The most distinguished letterato of his generation, Giangiorgio Trissino was a grammarian, critic, poet, and diplomat as well as a dramatist. His most serious literary endeavor stemmed from his desire to break the romance tradition in Italian literature and to replace it with the epic. Scorning Ludovico Ariosto’s Orlando furioso (1516, 1521, 1532; English translation, 1591), he worked for twenty years on his national epic, La Italia liberata da Gotthi (1547-1548; Italy liberated from the Goths), in twenty-seven books. He took his story from Procopius’s history of the war of Belisarius against the Goths in order to recapture Italy for the Byzantine Empire, and he strove to imitate Homer according to Aristotle’s De poetica (c. 334-323 b.c.e.; Poetics, 1705). The epic, written in the blank verse of a medieval chronical, encumbered by intricate subplots and fulsome passages of praise for noble Italian families, and full of Lombardisms, failed to interest the Italian public, whose enthusiasms were more religious than heroic and would await Torquato Tasso’s epic Gerusalemme liberata (1581; Jerusalem Delivered, 1600) some thirty years later. The fact that Trissino admitted pagan deities into the Christian hierarchy (such as the “Angel” Neptune) seemed to offend everyone. The topic lacked relevance for Italians: Italy delivered from the Goths was only Italy delivered to...
Giangiorgio Trissino’s La Sofonisba, which was highly praised by his contemporaries, is considered by scholars to be the first tragedy of modern European literature and provided a model for many succeeding writers. The tragedy was imitated by Pierre Corneille and Voltaire in France, by Vittorio Alfieri in Italy, by Emanuel Geibel in Germany, and notably by Étienne Jodelle in Cléopâtre captive (1553). La Sofonisba was rendered into French prose in 1559 by Mellin de Saint-Gelais. Jean Mairet, whose Sophonisbe (1634; English translation, 1956) was the first tragedy written in French in accord with the neoclassical unities. This work followed more closely the rules of unity of time, place, and action than Trissino’s had and owed much to the inspiration of Trissino’s work. Trissino introduced the formal pattern of versification in Italian tragedy, and Giraldi Cinthio confirmed it in both practice and theory: unrhymed verse for the greater part of the dialogue and rhyme for the chorus and the most important passages of the dialogue. This Italian legacy of blank verse reached as far as England and became the primary medium of Elizabethan tragedy.
By attributing so much importance to the love affair of the character Sofonisba, Trissino helped establish the importance of women in Renaissance tragedy; Giraldi Cinthio’s emphasis on the cult of the feminine soul was an outgrowth of the example set in La Sofonisba.
La Poetica, in which Trissino reduced Horace and Aristotle to Italian prose and set down literary laws for poets and dramatists, had a lasting influence on his successors. Trissino formulated a more emphatic unity of time than had Aristotle; this he conceived as precisely the artistic principle that would help rescue the new dramatic poetry from the chaotic directions of medieval drama. Henceforth this unity was not only a dramatic law but also one whose observance could serve to distinguish the accomplished dramatic artist from the crude compiler of plays.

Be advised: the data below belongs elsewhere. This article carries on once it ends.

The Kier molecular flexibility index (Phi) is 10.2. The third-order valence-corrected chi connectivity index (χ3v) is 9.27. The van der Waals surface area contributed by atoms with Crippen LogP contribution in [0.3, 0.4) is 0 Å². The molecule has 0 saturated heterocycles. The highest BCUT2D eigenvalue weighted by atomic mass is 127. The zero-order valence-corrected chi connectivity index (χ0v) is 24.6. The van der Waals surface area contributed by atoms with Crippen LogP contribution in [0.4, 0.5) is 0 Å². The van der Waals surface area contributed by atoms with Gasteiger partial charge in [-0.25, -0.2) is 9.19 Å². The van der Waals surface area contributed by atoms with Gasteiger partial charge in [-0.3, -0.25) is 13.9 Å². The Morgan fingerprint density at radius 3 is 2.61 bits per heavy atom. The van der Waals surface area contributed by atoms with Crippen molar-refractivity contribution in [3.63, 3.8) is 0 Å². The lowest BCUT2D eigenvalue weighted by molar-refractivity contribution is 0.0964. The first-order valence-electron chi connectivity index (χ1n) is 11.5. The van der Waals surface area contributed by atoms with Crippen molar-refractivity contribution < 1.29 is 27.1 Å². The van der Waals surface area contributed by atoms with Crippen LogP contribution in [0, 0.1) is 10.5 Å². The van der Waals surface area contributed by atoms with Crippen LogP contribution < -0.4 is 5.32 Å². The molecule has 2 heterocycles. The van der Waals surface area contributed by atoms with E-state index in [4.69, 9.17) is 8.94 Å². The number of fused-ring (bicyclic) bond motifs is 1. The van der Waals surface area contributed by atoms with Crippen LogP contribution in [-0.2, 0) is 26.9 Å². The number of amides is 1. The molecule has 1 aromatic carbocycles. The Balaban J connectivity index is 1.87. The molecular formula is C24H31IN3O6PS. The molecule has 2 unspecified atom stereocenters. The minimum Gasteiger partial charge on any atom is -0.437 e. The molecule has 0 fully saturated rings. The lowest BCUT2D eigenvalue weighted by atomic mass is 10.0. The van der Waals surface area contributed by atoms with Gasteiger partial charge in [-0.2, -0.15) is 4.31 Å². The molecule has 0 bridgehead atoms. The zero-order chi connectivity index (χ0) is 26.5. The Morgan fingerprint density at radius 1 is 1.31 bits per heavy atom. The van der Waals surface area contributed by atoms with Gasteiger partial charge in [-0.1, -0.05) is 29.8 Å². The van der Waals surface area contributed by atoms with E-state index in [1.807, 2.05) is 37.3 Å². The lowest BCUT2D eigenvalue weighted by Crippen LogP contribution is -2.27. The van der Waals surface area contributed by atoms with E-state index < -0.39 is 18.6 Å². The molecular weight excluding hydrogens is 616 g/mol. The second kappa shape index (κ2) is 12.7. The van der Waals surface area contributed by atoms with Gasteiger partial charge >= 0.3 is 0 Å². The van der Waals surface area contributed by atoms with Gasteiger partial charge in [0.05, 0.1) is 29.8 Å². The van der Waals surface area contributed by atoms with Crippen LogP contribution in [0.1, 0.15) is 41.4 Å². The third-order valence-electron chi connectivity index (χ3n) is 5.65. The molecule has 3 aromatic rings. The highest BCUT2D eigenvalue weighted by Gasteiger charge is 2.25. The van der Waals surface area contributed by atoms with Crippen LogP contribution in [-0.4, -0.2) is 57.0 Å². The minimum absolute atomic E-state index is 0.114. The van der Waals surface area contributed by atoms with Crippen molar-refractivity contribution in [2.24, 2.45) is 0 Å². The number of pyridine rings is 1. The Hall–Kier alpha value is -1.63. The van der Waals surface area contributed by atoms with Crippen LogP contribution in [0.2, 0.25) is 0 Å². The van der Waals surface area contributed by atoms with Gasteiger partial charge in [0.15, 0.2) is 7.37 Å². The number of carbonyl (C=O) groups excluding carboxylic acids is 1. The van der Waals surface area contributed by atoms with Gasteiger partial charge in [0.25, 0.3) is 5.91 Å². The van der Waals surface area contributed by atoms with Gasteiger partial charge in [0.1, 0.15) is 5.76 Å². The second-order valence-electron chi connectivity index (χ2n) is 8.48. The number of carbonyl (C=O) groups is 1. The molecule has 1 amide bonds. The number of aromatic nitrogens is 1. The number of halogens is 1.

He maintained a friendly rivalry with Giovanni Rucellai, who dedicated his didactic poem “Le api” (“The Bees”) to his friend Trissino and who inserted a tribute to him within the poem itself. Following Trissino, Rucellai wrote parts of his own plays Rosmunda (1525) and Oreste (wr. 1515-1520, pb. 1723) in blank verse. The gothic subject matter of Rosmunda was doubtless influenced by Trissino’s interest in the role of the Goths in Italian history. When Rucellai died in 1525, he bequeathed the manuscript of “The Bees” to Trissino, and it was Trissino who had the poem published at Venice in 1539.
Trissino’s epic poem La Italia liberata da Gotthi, though dull and unread in modern times, exhibits a thorough knowledge of Roman tactics and topography. It was in the spirit of Trissino’s title that Tasso’s Il Goffredo was retitled (without the consent of Tasso) Gerusalemme liberata in 1581. Trissino’s short poems are imitative of Petrarch; yet, significantly in an age so slavishly devoted to the Petrarchan ideal, Trissino also did much to revive interest in Dante and to establish him as equal with Petrarch. His attempts to reform Italian spelling by the addition of certain Greek letters met with derision, but he is credited with establishing the “x” and “z” of the Italian alphabet and with...
Brand, Peter, and Lino Pertile, eds. The Cambridge History of Italian Literature. Rev. ed. New York: Cambridge University Press, 1999. Covers Italian literature from early to modern times. Discusses the development of theater in Italy. Bibliography and index.
Di Maria, Salvatore. The Italian Tragedy in the Renaissance: Cultural Realities and Theatrical Innovations. Lewisburg, Pa.: Bucknell University Press, 2002. Examines the early history of Italian theater. Bibliography and index.
Migliorini, Bruno. The Italian Language. Rev. ed. Boston: Faber, 1984. Migliorini examines the development of the Italian language, touching on Trissino’s part in its development. Bibliography and index.
Mulryne, J. R., and Margaret Shewring, eds. Theatre of the English and Italian Renaissance. New York: St. Martin’s Press, 1991. This collection of essays from a seminar held at the University of Warwick in May, 1987, covers, among other subjects, the early Italian theater. Bibliography and index.
Wilkins, Ernest Hatch. A History of Italian Literature. Rev. ed. Cambridge, Mass.: Harvard University Press, 1974. Examines the history of Italian literature, including the early theater. Bibliography and index.